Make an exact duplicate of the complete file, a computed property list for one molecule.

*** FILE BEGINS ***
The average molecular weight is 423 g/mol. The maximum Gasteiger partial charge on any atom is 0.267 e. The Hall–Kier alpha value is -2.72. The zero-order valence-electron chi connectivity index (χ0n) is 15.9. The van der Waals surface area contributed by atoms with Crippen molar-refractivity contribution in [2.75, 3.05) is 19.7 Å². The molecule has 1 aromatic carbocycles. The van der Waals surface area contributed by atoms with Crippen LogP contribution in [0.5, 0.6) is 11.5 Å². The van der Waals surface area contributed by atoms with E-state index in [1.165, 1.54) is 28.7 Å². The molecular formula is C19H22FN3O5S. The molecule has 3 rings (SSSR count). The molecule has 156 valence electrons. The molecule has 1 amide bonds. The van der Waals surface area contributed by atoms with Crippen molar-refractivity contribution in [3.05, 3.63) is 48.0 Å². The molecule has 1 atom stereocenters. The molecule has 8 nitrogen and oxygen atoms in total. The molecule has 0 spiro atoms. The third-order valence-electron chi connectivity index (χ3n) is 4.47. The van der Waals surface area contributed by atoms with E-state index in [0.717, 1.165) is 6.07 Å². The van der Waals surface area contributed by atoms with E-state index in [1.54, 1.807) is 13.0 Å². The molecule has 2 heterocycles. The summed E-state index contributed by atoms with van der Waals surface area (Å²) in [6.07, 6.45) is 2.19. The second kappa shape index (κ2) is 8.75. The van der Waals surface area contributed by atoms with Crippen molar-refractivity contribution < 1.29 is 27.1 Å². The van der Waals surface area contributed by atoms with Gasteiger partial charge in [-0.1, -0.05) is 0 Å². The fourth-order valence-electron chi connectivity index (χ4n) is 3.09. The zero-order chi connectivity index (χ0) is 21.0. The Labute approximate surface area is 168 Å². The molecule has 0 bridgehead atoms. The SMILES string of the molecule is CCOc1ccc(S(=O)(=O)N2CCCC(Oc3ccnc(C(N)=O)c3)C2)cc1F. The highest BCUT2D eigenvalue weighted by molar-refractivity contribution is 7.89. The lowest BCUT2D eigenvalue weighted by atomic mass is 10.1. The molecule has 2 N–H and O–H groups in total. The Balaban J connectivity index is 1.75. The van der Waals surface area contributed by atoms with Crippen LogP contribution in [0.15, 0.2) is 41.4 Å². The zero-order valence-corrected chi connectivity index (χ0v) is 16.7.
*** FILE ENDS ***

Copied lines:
The average molecular weight is 423 g/mol. The maximum Gasteiger partial charge on any atom is 0.267 e. The Hall–Kier alpha value is -2.72. The zero-order valence-electron chi connectivity index (χ0n) is 15.9. The van der Waals surface area contributed by atoms with Crippen molar-refractivity contribution in [2.75, 3.05) is 19.7 Å². The molecule has 1 aromatic carbocycles. The van der Waals surface area contributed by atoms with Crippen LogP contribution in [0.5, 0.6) is 11.5 Å². The van der Waals surface area contributed by atoms with E-state index in [1.165, 1.54) is 28.7 Å². The molecular formula is C19H22FN3O5S. The molecule has 3 rings (SSSR count). The molecule has 156 valence electrons. The molecule has 1 amide bonds. The van der Waals surface area contributed by atoms with Crippen molar-refractivity contribution in [3.05, 3.63) is 48.0 Å². The molecule has 1 atom stereocenters. The molecule has 8 nitrogen and oxygen atoms in total. The molecule has 0 spiro atoms. The third-order valence-electron chi connectivity index (χ3n) is 4.47. The van der Waals surface area contributed by atoms with E-state index in [0.717, 1.165) is 6.07 Å². The van der Waals surface area contributed by atoms with E-state index in [1.54, 1.807) is 13.0 Å². The molecule has 2 heterocycles. The summed E-state index contributed by atoms with van der Waals surface area (Å²) in [6.07, 6.45) is 2.19. The second kappa shape index (κ2) is 8.75. The van der Waals surface area contributed by atoms with Crippen molar-refractivity contribution < 1.29 is 27.1 Å². The van der Waals surface area contributed by atoms with Gasteiger partial charge in [-0.1, -0.05) is 0 Å². The fourth-order valence-electron chi connectivity index (χ4n) is 3.09. The zero-order chi connectivity index (χ0) is 21.0. The Labute approximate surface area is 168 Å². The molecule has 0 bridgehead atoms. The SMILES string of the molecule is CCOc1ccc(S(=O)(=O)N2CCCC(Oc3ccnc(C(N)=O)c3)C2)cc1F. The highest BCUT2D eigenvalue weighted by molar-refractivity contribution is 7.89. The lowest BCUT2D eigenvalue weighted by atomic mass is 10.1. The molecule has 2 N–H and O–H groups in total. The Balaban J connectivity index is 1.75. The van der Waals surface area contributed by atoms with Crippen LogP contribution in [0.15, 0.2) is 41.4 Å². The zero-order valence-corrected chi connectivity index (χ0v) is 16.7.